9 September, 2020
Open and shut cases: contrasting stories amid challenging times for village retail
Nathan Royce is banking on the same good reaction to his produce store in Devonport being replicated in Hauraki, where he is opening a new outlet this month.
The fruit and vegetable trader behind The Fresh Market isn’t letting the challenging eco- nomic environment get him down. “If you’ve got the right location and the right formula I think it will be okay,” he says. “It’s not about making heaps of money, but providing a service.”
Royce, who grew up in Invercargill, got into the produce trade straight from school, working in the local market, where he graduated from storeman to “banana man”.
These days he is at the Auckland markets buying early most mornings.
He opened his first store six years ago, and for a time supplied fresh cut salads to supermarkets. He also wholesales to restaurants and cafes.
Royce now has four stores, including one at Sunhill, Meadowbank.
He has found Devonport, where he opened in February, receptive to his mix, which extends from fresh and organic produce to flowers and gluten-free grocery items.
The expansion into Hauraki came about by chance. “When we opened Devonport, I was driving past and I saw it was up for lease.” A few months ago he had a look at the store, next to Hammer Hardware. It had been empty for some time, after formerly trading as a fruit and vegetable outlet. A deal was struck with the “good guys” who had it. Fitting out was delayed by lockdown, but the store is likely to open within a week or so.
Royce said customer feedback in Devonport led him to believe Hauraki residents would love a similar local store. “We thought we might give it a go.”
Knowing the trade helps, and although supermarket buying power is real, smaller operators can be nimble, passing on market prices quickly, he says.
“We go down to the market at 4am and can have it in store by midday.”
The Hauraki store will be open seven days and provide jobs for locals. At Clarence St, Royce employs around eight people, including school students.
Among them is a young man who had struggled to find work, but now has a steady job, learning new skills in a trade that satisfies people’s everyday needs – just like Royce did himself.
When the shoe no longer fits
Gillian Austin is sad to be shutting a Devonport institution, but without trade from vital out-of-town visitors she has made the tough call to close her shoe shop – ending around a century of having one on the main street.
She will miss her regulars at Village Shoes, and knows they will miss being able to buy shoes locally, but it was a case of making the call or facing death by a thousand cuts.
“We were really good after the first lockdown. Devonport people were good trying to shop local. Then we got the second lockdown.” The mood had changed, and she noticed people were “really reluctant to spend”.
This, on top of the long-term loss of the vital tourist dollar, coincided with what was anyway the quietest time of year for her business. Rather than spend $85,000 on summer stock she might not be able to sell, Austin decided to cancel orders and wind things down. “It’s just the reality of it.”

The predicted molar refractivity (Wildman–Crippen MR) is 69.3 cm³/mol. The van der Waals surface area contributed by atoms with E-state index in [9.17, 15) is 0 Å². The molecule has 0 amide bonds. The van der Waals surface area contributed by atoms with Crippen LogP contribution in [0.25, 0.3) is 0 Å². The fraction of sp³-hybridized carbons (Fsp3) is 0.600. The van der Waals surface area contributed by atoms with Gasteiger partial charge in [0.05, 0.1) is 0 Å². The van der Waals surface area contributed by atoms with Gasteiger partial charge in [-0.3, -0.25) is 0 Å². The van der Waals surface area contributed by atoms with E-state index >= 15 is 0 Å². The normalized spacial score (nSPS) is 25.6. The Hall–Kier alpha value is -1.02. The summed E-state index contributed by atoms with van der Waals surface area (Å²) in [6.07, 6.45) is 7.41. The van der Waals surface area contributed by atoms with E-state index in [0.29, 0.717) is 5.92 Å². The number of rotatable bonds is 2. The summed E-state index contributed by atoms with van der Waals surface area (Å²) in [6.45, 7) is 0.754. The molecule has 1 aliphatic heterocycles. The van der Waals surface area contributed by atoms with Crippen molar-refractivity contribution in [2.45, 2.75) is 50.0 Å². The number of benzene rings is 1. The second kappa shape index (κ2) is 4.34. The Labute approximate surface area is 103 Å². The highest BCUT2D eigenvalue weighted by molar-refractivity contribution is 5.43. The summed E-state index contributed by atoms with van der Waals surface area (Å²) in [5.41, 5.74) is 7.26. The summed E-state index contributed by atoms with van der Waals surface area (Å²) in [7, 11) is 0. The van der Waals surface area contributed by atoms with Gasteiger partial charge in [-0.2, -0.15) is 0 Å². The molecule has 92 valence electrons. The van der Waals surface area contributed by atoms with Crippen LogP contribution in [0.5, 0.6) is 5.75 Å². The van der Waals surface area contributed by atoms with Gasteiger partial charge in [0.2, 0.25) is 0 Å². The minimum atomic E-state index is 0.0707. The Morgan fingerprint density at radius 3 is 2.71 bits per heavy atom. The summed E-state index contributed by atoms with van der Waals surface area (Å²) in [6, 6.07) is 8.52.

In normal times there might have been three cruise ships docking across the harbour at weekends. Australians were a big market, but so too were New Zealanders in Auckland from other parts of the country for a concert or a sports match. Visitors were more likely to buy on a whim. “The girls would get together and
come over and buy a new pair of shoes each. If they were here for a Pink concert, someone would buy a pair of pink shoes.”
Austin has not set a date for closure, being on a month-by-month lease, but has broken the news to her part-time staff of three women.
The Narrow Neck local bought Village Shoes six years ago with partner Bruce Wilson, who for many years ran Devonport’s video store. She is thinking about finding a new part-time job, perhaps in her old profession as a nurse.
Her involvement in climate change causes will keep her busy as well, with Austin active in the Extinction Rebellion movement.
“Consumerism is one of the problems with the climate emergency,” she says, admitting that like many people she has more than enough clothes and shoes. This slight discord between her business and beliefs was balanced by stocking quality shoes that lasted. As an independent she carried a bigger range of brands than chain stores.
A buyer for the business had been in the pipeline, but with the latest lockdown that interest had fallen away, she says. So too, demand for the likes of fashion and shoes generally as people watched their wallets.
Village Shoes has had several names and various owners over the decades, including Oborns, when it extended into the space next door in Victoria St.
It traded as Thompson’s Shoes before Austin took over in 2014. She has built up a big loyalty programme, with around 3000 customers, of whom she reckons two-thirds are drawn from the area from Milford south. “I think it will be very hard to say goodbye.”
This article originally appeared in the 23 October 2020 edition of the Flagstaff. Read online here.
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